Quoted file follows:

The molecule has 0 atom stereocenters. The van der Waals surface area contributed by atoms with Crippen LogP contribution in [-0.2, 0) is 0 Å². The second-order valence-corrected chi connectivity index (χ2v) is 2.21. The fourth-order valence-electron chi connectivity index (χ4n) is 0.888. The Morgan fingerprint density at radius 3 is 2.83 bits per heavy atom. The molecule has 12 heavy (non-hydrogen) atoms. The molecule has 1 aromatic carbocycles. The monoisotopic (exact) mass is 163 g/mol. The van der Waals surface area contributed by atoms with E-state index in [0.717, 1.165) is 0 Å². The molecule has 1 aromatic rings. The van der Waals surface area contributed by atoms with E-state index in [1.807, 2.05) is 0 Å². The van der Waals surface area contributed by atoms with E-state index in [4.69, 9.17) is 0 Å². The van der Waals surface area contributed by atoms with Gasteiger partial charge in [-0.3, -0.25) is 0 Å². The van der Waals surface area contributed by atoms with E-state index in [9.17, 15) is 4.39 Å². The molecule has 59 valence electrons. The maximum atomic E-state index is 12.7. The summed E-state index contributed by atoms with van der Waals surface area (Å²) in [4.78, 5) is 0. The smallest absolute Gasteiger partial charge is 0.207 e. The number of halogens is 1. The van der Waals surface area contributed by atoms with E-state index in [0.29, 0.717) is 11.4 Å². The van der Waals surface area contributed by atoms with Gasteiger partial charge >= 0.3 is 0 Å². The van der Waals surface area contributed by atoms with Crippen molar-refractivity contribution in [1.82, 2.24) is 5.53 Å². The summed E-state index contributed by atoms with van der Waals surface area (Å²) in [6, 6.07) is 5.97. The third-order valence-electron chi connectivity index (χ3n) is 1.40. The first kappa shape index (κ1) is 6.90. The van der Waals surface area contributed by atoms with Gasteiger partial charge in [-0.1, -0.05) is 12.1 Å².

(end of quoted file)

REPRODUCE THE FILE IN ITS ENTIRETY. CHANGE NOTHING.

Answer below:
The molecule has 0 atom stereocenters. The van der Waals surface area contributed by atoms with Crippen LogP contribution in [-0.2, 0) is 0 Å². The second-order valence-corrected chi connectivity index (χ2v) is 2.21. The fourth-order valence-electron chi connectivity index (χ4n) is 0.888. The Morgan fingerprint density at radius 3 is 2.83 bits per heavy atom. The molecule has 12 heavy (non-hydrogen) atoms. The molecule has 1 aromatic carbocycles. The monoisotopic (exact) mass is 163 g/mol. The van der Waals surface area contributed by atoms with E-state index in [0.717, 1.165) is 0 Å². The molecule has 1 aromatic rings. The van der Waals surface area contributed by atoms with E-state index in [1.807, 2.05) is 0 Å². The van der Waals surface area contributed by atoms with E-state index in [4.69, 9.17) is 0 Å². The van der Waals surface area contributed by atoms with Gasteiger partial charge in [-0.3, -0.25) is 0 Å². The van der Waals surface area contributed by atoms with E-state index in [9.17, 15) is 4.39 Å². The molecule has 59 valence electrons. The maximum atomic E-state index is 12.7. The summed E-state index contributed by atoms with van der Waals surface area (Å²) in [4.78, 5) is 0. The smallest absolute Gasteiger partial charge is 0.207 e. The number of halogens is 1. The van der Waals surface area contributed by atoms with E-state index in [0.29, 0.717) is 11.4 Å². The van der Waals surface area contributed by atoms with Gasteiger partial charge >= 0.3 is 0 Å². The van der Waals surface area contributed by atoms with Crippen molar-refractivity contribution in [1.82, 2.24) is 5.53 Å². The summed E-state index contributed by atoms with van der Waals surface area (Å²) in [6, 6.07) is 5.97. The third-order valence-electron chi connectivity index (χ3n) is 1.40. The first kappa shape index (κ1) is 6.90. The van der Waals surface area contributed by atoms with Gasteiger partial charge in [-0.1, -0.05) is 12.1 Å².